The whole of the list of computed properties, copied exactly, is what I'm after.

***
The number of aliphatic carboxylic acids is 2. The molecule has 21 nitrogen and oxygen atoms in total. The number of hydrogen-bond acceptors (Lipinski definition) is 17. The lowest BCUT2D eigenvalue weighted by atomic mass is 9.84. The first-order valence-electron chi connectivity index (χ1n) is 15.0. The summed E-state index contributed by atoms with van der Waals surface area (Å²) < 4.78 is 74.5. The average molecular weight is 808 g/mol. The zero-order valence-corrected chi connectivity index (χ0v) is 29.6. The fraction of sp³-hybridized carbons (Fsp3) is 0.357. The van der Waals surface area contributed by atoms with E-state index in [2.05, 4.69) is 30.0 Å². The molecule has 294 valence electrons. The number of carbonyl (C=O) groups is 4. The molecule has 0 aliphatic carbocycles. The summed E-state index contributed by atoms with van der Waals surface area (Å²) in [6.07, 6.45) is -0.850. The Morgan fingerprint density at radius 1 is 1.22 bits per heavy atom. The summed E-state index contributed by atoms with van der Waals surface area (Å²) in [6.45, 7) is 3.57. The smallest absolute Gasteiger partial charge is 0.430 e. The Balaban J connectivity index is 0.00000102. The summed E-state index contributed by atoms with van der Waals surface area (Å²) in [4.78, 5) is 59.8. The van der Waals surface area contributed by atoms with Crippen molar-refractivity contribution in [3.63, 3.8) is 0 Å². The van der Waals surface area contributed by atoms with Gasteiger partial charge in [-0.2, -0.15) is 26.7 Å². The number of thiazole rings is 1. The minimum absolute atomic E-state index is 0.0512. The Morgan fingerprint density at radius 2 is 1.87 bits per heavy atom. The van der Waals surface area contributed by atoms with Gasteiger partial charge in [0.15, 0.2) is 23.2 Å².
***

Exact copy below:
The number of aliphatic carboxylic acids is 2. The molecule has 21 nitrogen and oxygen atoms in total. The number of hydrogen-bond acceptors (Lipinski definition) is 17. The lowest BCUT2D eigenvalue weighted by atomic mass is 9.84. The first-order valence-electron chi connectivity index (χ1n) is 15.0. The summed E-state index contributed by atoms with van der Waals surface area (Å²) < 4.78 is 74.5. The average molecular weight is 808 g/mol. The zero-order valence-corrected chi connectivity index (χ0v) is 29.6. The fraction of sp³-hybridized carbons (Fsp3) is 0.357. The van der Waals surface area contributed by atoms with E-state index in [2.05, 4.69) is 30.0 Å². The molecule has 294 valence electrons. The number of carbonyl (C=O) groups is 4. The molecule has 0 aliphatic carbocycles. The summed E-state index contributed by atoms with van der Waals surface area (Å²) in [6.07, 6.45) is -0.850. The Morgan fingerprint density at radius 1 is 1.22 bits per heavy atom. The summed E-state index contributed by atoms with van der Waals surface area (Å²) in [6.45, 7) is 3.57. The smallest absolute Gasteiger partial charge is 0.430 e. The Balaban J connectivity index is 0.00000102. The summed E-state index contributed by atoms with van der Waals surface area (Å²) in [4.78, 5) is 59.8. The van der Waals surface area contributed by atoms with Crippen molar-refractivity contribution in [3.63, 3.8) is 0 Å². The van der Waals surface area contributed by atoms with Gasteiger partial charge in [-0.2, -0.15) is 26.7 Å². The number of thiazole rings is 1. The minimum absolute atomic E-state index is 0.0512. The Morgan fingerprint density at radius 2 is 1.87 bits per heavy atom. The van der Waals surface area contributed by atoms with Gasteiger partial charge in [0.15, 0.2) is 23.2 Å².